Yet, the real reason pop-up restaurants are so popular is social media. In a city like Los Angeles, with millions of people, a quick post on Snapchat can be all a chef needs to pack the house for a night. Similarly, the customers who take part want the world to know they were there, so they snap photos, shoot videos, and hang out. When all these things combine, it becomes a “scene.” Once that happens, it becomes a kind of self-perpetuating machine, a pop-up ouroboros. At least it stays that way until people stop sharing their experiences and, eventually, stop showing up.
The Business Side of Pop-up Restaurants
Running a full-fledged restaurant is difficult and risky work. Are pop-up restaurants subjected to the same forces? Let's look into the investment side of these eateries.
Is a Pop-Up Restaurant a Good Investment?
If building a restaurant business the old-fashioned way is tough to do, you might wonder how opening a place only to close it shortly after makes good business sense. For the chefs, it’s a chance to show off without staking too much on it. If a chef opens a restaurant and it fails (even for reasons not related to the food quality) it will be a stain on that chef’s record. Therefore, a pop-up restaurant is like a sample of what chefs’ restaurants would be like. Because it is only open for a limited-time, curiosity will help bring in people initially. But it will be the food that will keep the seats packed until you have to shut down the place for good.
It’s also great for actual investors, as well. It’s less of a risk than a regular restaurant, and unlike those, it has a finish line to reach. If you make good decisions about the location and other costs, a successful pop-up restaurant can make money for investors. But in most cases, it’s more of a marketing expense. The real investment is not in the concept but rather in specific people. If you find chefs who keep the seats packed, generate buzz, and prepare great food, your next restaurant with them could operate for decades. Of course, it doesn’t always go well. Despite having a great turn in the Food Lab, Koslow’s Tel did not open on schedule. She told Eater Los Angeles that it fell through because of problems with city government and the property owner.
Does It Ever Go Wrong?
As Ryan Bradley reported for GQ, most of the pop-up restaurants he encountered over a month in Los Angeles and New York were “not so much about the food as they are about all the stuff around the food—how we eat, not what we’re eating.” Your run-of-the-mill urban foodie, it seems, is just as discerning as say, affluent travelers. They tend to value “experiences” more than the product, in this case: food. Bradley cites the example of a pop-up restaurant marketing effort, just for a television show and not a chef.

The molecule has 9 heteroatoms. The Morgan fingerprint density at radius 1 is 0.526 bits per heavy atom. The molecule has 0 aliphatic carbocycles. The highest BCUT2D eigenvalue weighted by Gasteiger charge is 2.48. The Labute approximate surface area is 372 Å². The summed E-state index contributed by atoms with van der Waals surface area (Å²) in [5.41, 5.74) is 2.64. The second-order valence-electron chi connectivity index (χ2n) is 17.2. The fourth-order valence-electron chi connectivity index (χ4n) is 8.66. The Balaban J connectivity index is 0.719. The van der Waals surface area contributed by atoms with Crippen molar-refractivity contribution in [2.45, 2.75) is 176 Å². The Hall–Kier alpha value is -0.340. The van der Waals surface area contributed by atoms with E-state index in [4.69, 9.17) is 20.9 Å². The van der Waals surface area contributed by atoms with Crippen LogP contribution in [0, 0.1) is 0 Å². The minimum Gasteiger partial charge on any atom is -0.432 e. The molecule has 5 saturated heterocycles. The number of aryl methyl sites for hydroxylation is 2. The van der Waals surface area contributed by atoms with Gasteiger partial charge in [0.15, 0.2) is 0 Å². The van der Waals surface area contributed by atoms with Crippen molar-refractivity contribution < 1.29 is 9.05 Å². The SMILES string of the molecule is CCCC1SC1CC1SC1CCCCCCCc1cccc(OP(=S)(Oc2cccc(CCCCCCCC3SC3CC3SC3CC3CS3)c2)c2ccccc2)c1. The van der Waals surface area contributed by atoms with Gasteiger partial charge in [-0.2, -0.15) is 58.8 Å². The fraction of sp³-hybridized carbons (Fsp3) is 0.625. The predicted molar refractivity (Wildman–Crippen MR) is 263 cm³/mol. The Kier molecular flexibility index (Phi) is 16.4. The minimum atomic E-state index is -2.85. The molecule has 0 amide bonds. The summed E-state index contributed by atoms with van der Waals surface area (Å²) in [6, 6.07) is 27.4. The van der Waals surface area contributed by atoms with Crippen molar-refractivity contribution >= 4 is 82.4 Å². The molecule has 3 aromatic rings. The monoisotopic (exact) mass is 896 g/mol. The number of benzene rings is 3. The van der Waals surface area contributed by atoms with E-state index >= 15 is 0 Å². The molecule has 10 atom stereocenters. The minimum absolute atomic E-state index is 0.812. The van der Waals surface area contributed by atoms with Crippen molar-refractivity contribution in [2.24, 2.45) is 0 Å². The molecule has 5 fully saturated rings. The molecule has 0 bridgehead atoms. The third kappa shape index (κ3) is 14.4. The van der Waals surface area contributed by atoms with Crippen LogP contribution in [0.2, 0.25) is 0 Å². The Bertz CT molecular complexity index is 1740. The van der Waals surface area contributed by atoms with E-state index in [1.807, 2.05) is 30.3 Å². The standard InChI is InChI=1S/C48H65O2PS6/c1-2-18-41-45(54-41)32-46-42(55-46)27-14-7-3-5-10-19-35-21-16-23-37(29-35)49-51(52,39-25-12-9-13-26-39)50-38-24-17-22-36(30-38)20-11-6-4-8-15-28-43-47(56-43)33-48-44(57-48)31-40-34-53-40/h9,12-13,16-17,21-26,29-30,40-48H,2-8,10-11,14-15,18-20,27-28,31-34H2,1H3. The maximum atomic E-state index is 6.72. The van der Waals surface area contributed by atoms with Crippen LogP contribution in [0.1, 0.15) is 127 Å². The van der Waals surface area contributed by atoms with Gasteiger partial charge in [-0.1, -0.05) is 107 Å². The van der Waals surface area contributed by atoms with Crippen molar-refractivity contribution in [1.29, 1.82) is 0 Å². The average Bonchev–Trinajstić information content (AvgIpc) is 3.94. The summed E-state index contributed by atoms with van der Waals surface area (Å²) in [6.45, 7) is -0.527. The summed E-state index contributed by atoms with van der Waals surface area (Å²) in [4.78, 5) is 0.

When Showtime brought back David Lynch and Mark Frost’s iconic turn-of-the-1990s television show Twin Peaks for a long-awaited third season, they set up a pop-up of the diner featured heavily in the show. Yet, instead of a Lynchian take on the diner, it was more of a gift shop than a restaurant. There were lines of people on the first day, all waiting to get their social media pic to prove they were there. But there were few “damn fine” cups of coffee or anything more than cherry pies to be had. However, there were plenty of Twin Peaks kitsch for sale. Once everyone got their lunchbox and selfie, no one had any reason to come back.
So, What Would Make the “Perfect” Pop-Up Restaurant?
When it comes to the arts, including the culinary kinds, taste is often subjective. A chef could use the finest ingredients on the planet to prepare a masterpiece dish, only for a person to say it isn’t good because they don’t like fish or chicken or some other key ingredient. So, the first element in a great pop-up restaurant is a chef who has a passion for the food they want to make. If they don’t think it is amazing, chances are the crowds won’t either. You should also pick a great location that keeps diners comfortable and offers the kind of “experience” that makes for great social media traffic.
Still, no matter what flashy accoutrements or viral gimmicks at play, the fate of a pop-up restaurant lives and dies by the food. If the food is excellent, then the chef responsible will walk away with a nice accomplishment for the CV. Great food can make up for a lack of atmosphere, but not the other way around. If the food is bad, people may get some great pictures but that’s all there will be to show for the experience.
Pop-up restaurants aren’t going anywhere, and they are worth checking out no matter what.
The pop-up restaurant trend is very hot right now, so you might as well take advantage of it while you can. At the very worst, it will be a different dining experience than you are used to. At best, it could be one of your greatest meals and favorite memories. Whether pop-up restaurants go the way of the dining car on a train or change the business like the drive-through-window, there is no reason not to try them. Look for local food blogs or social media influencers to find out what sort of pop-up restaurant action is happening in your area.
What do you think about this? Have you ever been to a pop-up restaurant? Share your thoughts, reactions, and stories in the comments below. Don’t forget to share the article online to get your friends in on the conversation.
Related Article: Best Food Photography Tips to Capture Images Like the Pros